People with visual impairments rely heavily on auditory sensor. Although mobile phones now come preinstalled with screen readers (ie. iPhone VoiceOver and Android TalkBack), Google Maps and similar GPS navigation apps are not user-friendly. They tend to overpower all other senses. Users sometimes felt they weren't save while they had to navigate themselves and listened to the screen readers at the same time. Haptic feedback is a calm technology to be designed in users periphery without making them as center of attention. By implementing haptic feedback, users would unconsciously build their habit to navigate themselves in spaces without had to rely on intrusive audio sound.


Product Design

The challenge for wearable technology is how to make the product affordable, compact in size, and have long battery life.



The challenge for wearable product right now is how to make it affordable, compact, have long battery life, but still comfortable to wear. With that in mind, I knew I had to make the Haptic Bracelet as small as possible. Me and my collaborator used small components from Adafruit for the core technology. We also put in mind to make it comfortable. We used Neoprene Self-Adhesive strip and webbing for the strap.


In the making

Code in JavaScript, Arduino, and Mapbox

Make navigation more precise

There are plenty of navigation app out there, but people with visual impairments usually used Google or Apple Maps. Combining them with screen reader was pretty useful. But, there was still an obstacle for them to navigate precisely. This was another challenge for us. We used Mapbox Navigation and HTML5 Geolocation to track user's location and navigate them. From our research, we couldn't find a real time navigation API (including Google or Mapbox). To make it more precise, we use TurfJS to know the radius of each location. This radius was really helpful for the intersections. That way, users would have time to think which way to go when they were on the intersections. I believed this solution wasn't the best way to make navigation more precise. But, hopefully in the near future Google, Waze, or other navigation app can improve the preciseness to help them navigate more easily.


How haptics shape user habits

Haptics are the bridge between human senses and technology. It is a series of forces or vibrations that will enhance the user experience. Scientifically speaking, haptics influence the nature of how human perceive the information and process it in our brain. Based on our research, if haptics applied correctly, it can build our habits without us think about it. For example, in this project we implemented short and long pulses to let user knew which way to go. Sure, there would be a learning curve. But in a short term, user brain would know what to do without they had to think what information they receive with the help of haptic feedback. So, we differentiate the haptic feedback into:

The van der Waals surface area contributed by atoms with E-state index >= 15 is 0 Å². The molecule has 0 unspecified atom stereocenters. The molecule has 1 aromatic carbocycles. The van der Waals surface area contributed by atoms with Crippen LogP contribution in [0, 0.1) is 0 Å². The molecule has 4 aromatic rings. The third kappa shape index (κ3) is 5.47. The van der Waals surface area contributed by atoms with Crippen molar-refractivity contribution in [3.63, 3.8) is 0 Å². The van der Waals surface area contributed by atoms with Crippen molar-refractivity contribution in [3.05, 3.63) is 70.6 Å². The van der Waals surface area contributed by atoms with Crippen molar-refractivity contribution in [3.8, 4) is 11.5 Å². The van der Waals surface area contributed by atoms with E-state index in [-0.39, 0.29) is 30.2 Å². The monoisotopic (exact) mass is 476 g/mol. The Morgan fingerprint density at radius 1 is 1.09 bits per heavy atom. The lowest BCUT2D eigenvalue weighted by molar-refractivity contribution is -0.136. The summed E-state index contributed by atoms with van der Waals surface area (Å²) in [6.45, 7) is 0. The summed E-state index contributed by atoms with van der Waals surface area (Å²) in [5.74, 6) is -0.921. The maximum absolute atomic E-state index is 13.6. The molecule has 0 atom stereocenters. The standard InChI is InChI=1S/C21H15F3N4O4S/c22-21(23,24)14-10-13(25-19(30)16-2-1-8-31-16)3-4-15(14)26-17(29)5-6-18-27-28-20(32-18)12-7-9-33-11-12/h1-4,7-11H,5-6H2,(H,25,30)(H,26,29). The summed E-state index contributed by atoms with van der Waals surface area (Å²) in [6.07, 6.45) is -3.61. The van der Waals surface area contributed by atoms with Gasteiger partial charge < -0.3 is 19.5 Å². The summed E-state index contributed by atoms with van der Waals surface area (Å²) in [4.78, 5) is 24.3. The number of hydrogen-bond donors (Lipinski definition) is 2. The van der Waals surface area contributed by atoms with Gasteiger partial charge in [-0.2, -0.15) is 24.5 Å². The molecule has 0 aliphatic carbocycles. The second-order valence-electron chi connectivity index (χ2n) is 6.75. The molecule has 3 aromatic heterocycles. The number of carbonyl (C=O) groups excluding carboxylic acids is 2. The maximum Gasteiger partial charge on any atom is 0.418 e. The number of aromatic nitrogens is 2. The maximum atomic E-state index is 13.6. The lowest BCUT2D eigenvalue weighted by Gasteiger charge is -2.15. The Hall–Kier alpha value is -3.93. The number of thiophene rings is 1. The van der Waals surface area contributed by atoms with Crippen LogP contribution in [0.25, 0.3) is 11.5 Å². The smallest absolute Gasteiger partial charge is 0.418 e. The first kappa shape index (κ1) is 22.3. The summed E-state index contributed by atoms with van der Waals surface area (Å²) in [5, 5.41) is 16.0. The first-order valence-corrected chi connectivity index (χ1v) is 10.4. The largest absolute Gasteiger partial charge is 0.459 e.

• 1 short pulse to turn right

  • 2 short pulses to turn left

  • 1 short and 1 long pulses to notify user is reaching the destination

  • 3 short pulse to stop


User Testing

Future development

After a long development phase including user testing, the first version of Haptic Bracelet was done. However, I noticed that we can't just stop here, it's only a proof of concept for now. But, there are still a lot more to do to in order to create a product that is well-accepted for social change. For people with visual impairments, they want a product that can be part of their life. A product that will not differentiate them from other people. For this reason, I hope we can collaborate with accessories designer to create a more stylish bracelet without losing its functionality as a haptic navigation tool.

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Future Design